Caught at the end of a red carpet near Washington Square Park in New York, Richard Dreyfuss considered whether government regulators should have more aggressively pursued leads that Bernie Madoff was a fraud.

"Are you kidding?" Dreyfuss cackled. "We should have demanded more of the regulators. We should have demanded that Wall Street behave like human beings."

Dreyfuss, known more for his acting and less for his opinions on the financial markets, plays the lead role in ABC's Madoff, a mini-series about the affair that airs on Wednesday at 8 p.m., eastern time. With hindsight being as it is, Dreyfuss isn't alone in thinking authorities could have done more.

The Securities and Exchange Commission missed multiple signals that Madoff, the affable and powerful Wall Street player, was running the largest Ponzi scheme in history. It all unraveled, of course, in late-2008 as stocks tumbled in the wake of the Lehman Brothers bankruptcy, the closing of Bear Stears and the government takeover of mortgage giants Fannie Mae and Freddie Mac.

By the time Madoff's bewildered and emotionally broken sons Mark and Andy turned him in to federal agents on Dec. 10, 2008, the one-time Nasdaq president's mountain of fabricated paper had consumed more than $65 billion of investor monies. Even now, the numbers seem too large to believe. A Ponzi scheme of that size maintained over some four decades? Who was this man? Who else knew about it? And what was the SEC thinking?

"It was an easy thing to catch if the SEC had really been focused on catching people," said the show's writer Ben Robbins at the show's premiere, held Feb. 27 at New York University's Skirball Center for the Performing Arts. 

For a while, many of his investors lived spectacularly lavish lives as a result of Madoff's consistently too-good-to-be-true stock returns. The list of Madoff's victims read like a who's-who of wealthy Jewish Americans. The art collector Norman Braman, Nobel Peace Prize recipient and Holocaust survivor Elie Wiesel, real estate billionaire Mort Zuckerman, baseball star Sandy Koufax and New York Mets owner Fred Wilpon. But it should be noted that he also bilked less-wealthy folks.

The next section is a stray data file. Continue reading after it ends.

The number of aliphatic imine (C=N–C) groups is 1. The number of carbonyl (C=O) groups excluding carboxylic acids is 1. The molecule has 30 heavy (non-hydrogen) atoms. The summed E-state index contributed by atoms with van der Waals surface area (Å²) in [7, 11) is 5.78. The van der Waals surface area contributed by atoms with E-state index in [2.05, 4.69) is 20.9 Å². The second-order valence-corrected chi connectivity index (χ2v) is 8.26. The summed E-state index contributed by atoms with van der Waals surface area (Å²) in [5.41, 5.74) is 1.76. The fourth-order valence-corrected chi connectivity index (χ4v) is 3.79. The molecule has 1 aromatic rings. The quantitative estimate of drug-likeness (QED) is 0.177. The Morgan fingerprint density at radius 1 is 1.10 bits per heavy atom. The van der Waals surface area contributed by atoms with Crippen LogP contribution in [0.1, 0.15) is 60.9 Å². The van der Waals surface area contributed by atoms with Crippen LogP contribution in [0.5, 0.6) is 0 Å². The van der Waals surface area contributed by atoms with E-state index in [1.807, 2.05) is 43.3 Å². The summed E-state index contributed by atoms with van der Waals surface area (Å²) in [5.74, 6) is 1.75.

"There's a knee-jerk response to Madoff's victims where people who aren't wealthy say 'they deserved it,'" Madoff director Ray DeFelitta said. "There's not a lot of sympathy for them. But the truth is that a lot of the victims were invested in other funds that handed their money to Madoff -- they didn't even know they were invested with the guy."

In one of those cameo scenes, a woman in her 90s, who together with her son, lost their life's savings, is asked her reaction to Madoff being found guilty on 11 counts of fraud, money laundering, perjury and theft, and sentenced to 150 years in prison.

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"I never met him," she says, "but if I did, I'd just spit on 'em."

And then there's Ruth Madoff, who was never acquitted in the court of public opinion of the crime of knowing that her lavish lifestyle was a bold lie.

Blythe Danner plays Ruth. Danner recounted that Ruth, whose oldest son Mark committed suicide at age 46 on the two-year anniversary of his father's arrest and whose younger son Andy died in 2014 after a long battle with cell lymphoma, remains "fragile, probably still numb and trying to adapt to a new life."

"I felt that she was a victim herself," Danner said. "I really don't believe she knew. Bernie was just such a sociopath that he could keep it from just about everyone, including his own family."

But that was just the kind of diabolical villain Madoff was, the show creators learned.

"Bernie would never have been able to pull this off if he didn't have certain unique personality traits and skills," said Joe Picharello, co-executive producer for the show, in an earlier interview. "Traits that allowed him to con people and also to not have the level of guilt that all of this would normally cause."

Ultimately, though, Madoff escaped scrutiny from authorities empowered to monitor giant investment firms. The show, which was produced by Lincoln Square Productions in association with ABC Entertainment, gives considerable room to Harry Markopolos, the vexing and brilliant accountant who alerted his employer at the time and the SEC to Madoff's shenanigans.

But the SEC turned a blind eye. Seven years later, calls for heightened enforcement of Wall Street regulations are mired in partisan politics. Madoff, coincidence or not,airs right between the Iowa Caucus on Feb. 1 and the New Hampshire primary on Feb. 9.

"Financial regulation should be something that the American people are talking about," said the actor Tom Lipinski, who plays Mark Madoff. "If this show plays a role in sparking that conversation, that would certainly be great."